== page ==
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PRESS RELEASE: Rep Carbajal and Sen. Harris introduce Central Coast Heritage Protection Act

Rep. Carbajal and Sen. Harris propose New

Public Land Protections for California’s Central Coast

Central Coast Heritage Protection Act would benefit recreation, economy, watersheds, and wildlife


SANTA BARBARA, CA (October 16th, 2017) –CalWild and their partners in the Central Coast Wild Heritage Coalition celebrated the introduction today of a bill that would protect thousands of acres of sensitive habitat in the Los Padres National Forest and Carrizo Plain National Monument.

The Central Coast Heritage Protection Act (CCHPA) was introduced by Representative Salud Carbajal (D-CA) and Senator Kamala Harris (D-CA). It is the culmination of over seven years of outreach and discussion involving local businesses, mountain bikers, elected officials, ranchers, conservationists, and other stakeholders that are all involved in the future protection and management of these iconic lands.

“We are thrilled that Rep. Carbajal has continued his longstanding history as an environmental leader on the Central Coast,” said Matt Sayles, Central Coast Conservation Director for CalWild. “He has been supportive of our work and efforts going back many years prior to being elected to Congress. We are equally excited to see Senator Harris engage in this effort—this being her first wilderness legislation since her election as Senator last year. In a political climate that has seen several attempts at undermining our rich national legacy of public land protection, it is inspiring to see our leaders in California advocating for more protection—not less.”

The Central Coast Heritage Protection Act would safeguard 244,909 acres of wilderness, create two scenic areas encompassing 34,882 acres, and designate 159 miles of wild and scenic rivers in the Los Padres National Forest and the Carrizo Plain National Monument. These protections would help ensure clean water for local communities, stimulate a vibrant local economy, provide outdoor recreation opportunities for present and future generations, mitigate the effects of climate change by conserving resources and wildlife habitat. Descriptions of the areas and rivers proposed for protection are at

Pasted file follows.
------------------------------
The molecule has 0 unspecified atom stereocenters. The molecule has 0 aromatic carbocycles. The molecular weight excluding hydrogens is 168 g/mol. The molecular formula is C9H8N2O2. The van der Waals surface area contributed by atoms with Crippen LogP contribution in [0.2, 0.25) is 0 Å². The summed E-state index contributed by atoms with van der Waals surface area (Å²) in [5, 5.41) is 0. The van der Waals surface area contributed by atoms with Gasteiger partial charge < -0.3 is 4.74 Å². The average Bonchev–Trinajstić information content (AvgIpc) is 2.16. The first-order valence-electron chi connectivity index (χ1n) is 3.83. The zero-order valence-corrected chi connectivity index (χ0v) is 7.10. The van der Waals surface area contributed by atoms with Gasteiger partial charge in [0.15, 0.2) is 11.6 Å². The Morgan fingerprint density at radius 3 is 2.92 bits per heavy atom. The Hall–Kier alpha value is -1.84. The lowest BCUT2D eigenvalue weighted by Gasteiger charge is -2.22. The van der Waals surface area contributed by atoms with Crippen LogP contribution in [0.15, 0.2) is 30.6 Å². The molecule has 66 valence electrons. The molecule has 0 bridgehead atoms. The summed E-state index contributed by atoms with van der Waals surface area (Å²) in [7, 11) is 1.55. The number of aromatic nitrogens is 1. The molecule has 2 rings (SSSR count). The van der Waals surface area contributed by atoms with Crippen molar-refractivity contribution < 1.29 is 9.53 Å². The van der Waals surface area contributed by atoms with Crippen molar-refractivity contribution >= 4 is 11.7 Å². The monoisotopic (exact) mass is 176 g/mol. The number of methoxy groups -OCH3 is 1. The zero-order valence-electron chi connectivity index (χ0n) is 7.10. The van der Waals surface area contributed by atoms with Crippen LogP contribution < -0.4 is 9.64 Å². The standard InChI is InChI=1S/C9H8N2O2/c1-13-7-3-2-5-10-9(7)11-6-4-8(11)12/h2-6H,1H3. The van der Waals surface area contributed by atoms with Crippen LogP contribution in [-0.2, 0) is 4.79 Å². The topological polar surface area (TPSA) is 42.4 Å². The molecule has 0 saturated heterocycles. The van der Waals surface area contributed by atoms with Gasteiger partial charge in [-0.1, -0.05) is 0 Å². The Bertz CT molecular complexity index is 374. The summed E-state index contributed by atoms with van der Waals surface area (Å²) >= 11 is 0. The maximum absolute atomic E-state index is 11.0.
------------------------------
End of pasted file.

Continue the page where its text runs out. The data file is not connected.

California’s Central Coast is known for its iconic oak woodlands, chaparral-draped coastal mountains, and the awe-inspiring Channel Islands. The region includes the Los Padres National Forest, California’s second largest national forest. The forest extends nearly 220 miles across the scenic Coast and Transverse Mountain Ranges, rising from the Pacific Ocean to over 8,800 feet in elevation.

West Paso Robles rancher and business owner Greg McMillan said, “My family has lived in this area for six generations and it is my heart. I own and operate a small-scale, grass-fed beef operation on family land and have planted an olive orchard. We are blessed to live in an area that contains some of the most rural and wild lands in the West, but the pressures on this land are great. The Central Coast Heritage Protection Act will ensure that our wildest lands and rivers remain intact.”

Photo by Jeff Jones.
Photo by Jeff Jones.

The forest provides habitat for 468 species of wildlife including the California condor and the southern steelhead. The region also includes the Carrizo Plain National Monument, the last intact native grassland where pronghorn antelope and tule elk wander free. These wild lands are rich in Native American history, and are popular places for recreation. They are also vital sources of drinking water for local communities and for the agricultural and wine industries.

“Representative Carbajal and Senator Kamala Harris’ introduction of the CCHPA shows a new generation is picking up the torch to protect California’s wild heritage. Regardless of the obstacles, we will work to make it a reality,” Ryan Henson, Senior Policy Director, CalWild.

Representatives Julia Brownley and Rep. Jimmy Panetta whose districts include parts of the national forest, are co-sponsoring the bill. The legislation has been previously introduced by Former Rep. Lois Capps (D-CA) and former Senator Barbara Boxer (D-CA). This new bill was introduced 25 years after the passage of the Los Padres Condor Range and River Protection Act, which protected more than 400,000 acres of wilderness and 84 miles of wild and scenic rivers in the Central Coast region. More information about the 1992 bill and its 25th anniversary is at The new bill builds on this legislative heritage by adding to the Sespe, Matilija, and other existing wilderness areas and protecting additional segments of existing wild and scenic rivers, including upper Sespe Creek and important endangered steelhead spawning tributaries of the Sisquoc River.

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